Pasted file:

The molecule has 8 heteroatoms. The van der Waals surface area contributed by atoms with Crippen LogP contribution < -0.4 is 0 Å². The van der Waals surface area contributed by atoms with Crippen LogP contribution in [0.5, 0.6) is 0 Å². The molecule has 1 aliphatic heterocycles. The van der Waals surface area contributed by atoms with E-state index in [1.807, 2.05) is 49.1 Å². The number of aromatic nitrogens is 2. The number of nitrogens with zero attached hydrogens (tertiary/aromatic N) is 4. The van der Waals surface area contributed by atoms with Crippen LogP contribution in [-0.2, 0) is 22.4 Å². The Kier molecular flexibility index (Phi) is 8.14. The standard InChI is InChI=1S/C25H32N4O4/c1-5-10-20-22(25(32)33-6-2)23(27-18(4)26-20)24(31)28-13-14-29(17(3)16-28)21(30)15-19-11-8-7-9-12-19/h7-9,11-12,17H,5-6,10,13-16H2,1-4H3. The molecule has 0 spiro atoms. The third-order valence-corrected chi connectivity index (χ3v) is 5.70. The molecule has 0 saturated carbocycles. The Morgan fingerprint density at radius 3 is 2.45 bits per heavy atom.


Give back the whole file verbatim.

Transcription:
The molecule has 8 heteroatoms. The van der Waals surface area contributed by atoms with Crippen LogP contribution < -0.4 is 0 Å². The van der Waals surface area contributed by atoms with Crippen LogP contribution in [0.5, 0.6) is 0 Å². The molecule has 1 aliphatic heterocycles. The van der Waals surface area contributed by atoms with E-state index in [1.807, 2.05) is 49.1 Å². The number of aromatic nitrogens is 2. The number of nitrogens with zero attached hydrogens (tertiary/aromatic N) is 4. The van der Waals surface area contributed by atoms with Crippen LogP contribution in [-0.2, 0) is 22.4 Å². The Kier molecular flexibility index (Phi) is 8.14. The standard InChI is InChI=1S/C25H32N4O4/c1-5-10-20-22(25(32)33-6-2)23(27-18(4)26-20)24(31)28-13-14-29(17(3)16-28)21(30)15-19-11-8-7-9-12-19/h7-9,11-12,17H,5-6,10,13-16H2,1-4H3. The molecule has 0 spiro atoms. The third-order valence-corrected chi connectivity index (χ3v) is 5.70. The molecule has 0 saturated carbocycles. The Morgan fingerprint density at radius 3 is 2.45 bits per heavy atom.